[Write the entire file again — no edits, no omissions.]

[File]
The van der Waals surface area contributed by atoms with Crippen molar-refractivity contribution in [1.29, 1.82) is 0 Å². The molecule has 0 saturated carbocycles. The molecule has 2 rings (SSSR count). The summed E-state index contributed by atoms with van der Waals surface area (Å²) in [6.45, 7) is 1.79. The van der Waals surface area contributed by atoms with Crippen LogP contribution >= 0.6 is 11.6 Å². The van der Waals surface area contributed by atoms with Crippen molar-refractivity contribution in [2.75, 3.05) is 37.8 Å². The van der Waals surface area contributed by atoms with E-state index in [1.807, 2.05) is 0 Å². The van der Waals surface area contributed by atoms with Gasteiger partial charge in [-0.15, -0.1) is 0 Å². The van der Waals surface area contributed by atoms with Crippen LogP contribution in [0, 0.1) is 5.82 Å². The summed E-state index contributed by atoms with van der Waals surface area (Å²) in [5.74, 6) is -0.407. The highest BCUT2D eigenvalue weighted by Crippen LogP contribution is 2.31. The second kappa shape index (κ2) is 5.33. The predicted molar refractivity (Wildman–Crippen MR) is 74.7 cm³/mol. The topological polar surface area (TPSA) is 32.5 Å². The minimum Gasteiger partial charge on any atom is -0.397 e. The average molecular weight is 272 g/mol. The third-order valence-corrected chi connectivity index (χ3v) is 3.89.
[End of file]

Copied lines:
The van der Waals surface area contributed by atoms with Crippen molar-refractivity contribution in [1.29, 1.82) is 0 Å². The molecule has 0 saturated carbocycles. The molecule has 2 rings (SSSR count). The summed E-state index contributed by atoms with van der Waals surface area (Å²) in [6.45, 7) is 1.79. The van der Waals surface area contributed by atoms with Crippen LogP contribution >= 0.6 is 11.6 Å². The van der Waals surface area contributed by atoms with Crippen molar-refractivity contribution in [2.75, 3.05) is 37.8 Å². The van der Waals surface area contributed by atoms with E-state index in [1.807, 2.05) is 0 Å². The van der Waals surface area contributed by atoms with Gasteiger partial charge in [-0.15, -0.1) is 0 Å². The van der Waals surface area contributed by atoms with Crippen LogP contribution in [0, 0.1) is 5.82 Å². The summed E-state index contributed by atoms with van der Waals surface area (Å²) in [5.74, 6) is -0.407. The highest BCUT2D eigenvalue weighted by Crippen LogP contribution is 2.31. The second kappa shape index (κ2) is 5.33. The predicted molar refractivity (Wildman–Crippen MR) is 74.7 cm³/mol. The topological polar surface area (TPSA) is 32.5 Å². The minimum Gasteiger partial charge on any atom is -0.397 e. The average molecular weight is 272 g/mol. The third-order valence-corrected chi connectivity index (χ3v) is 3.89.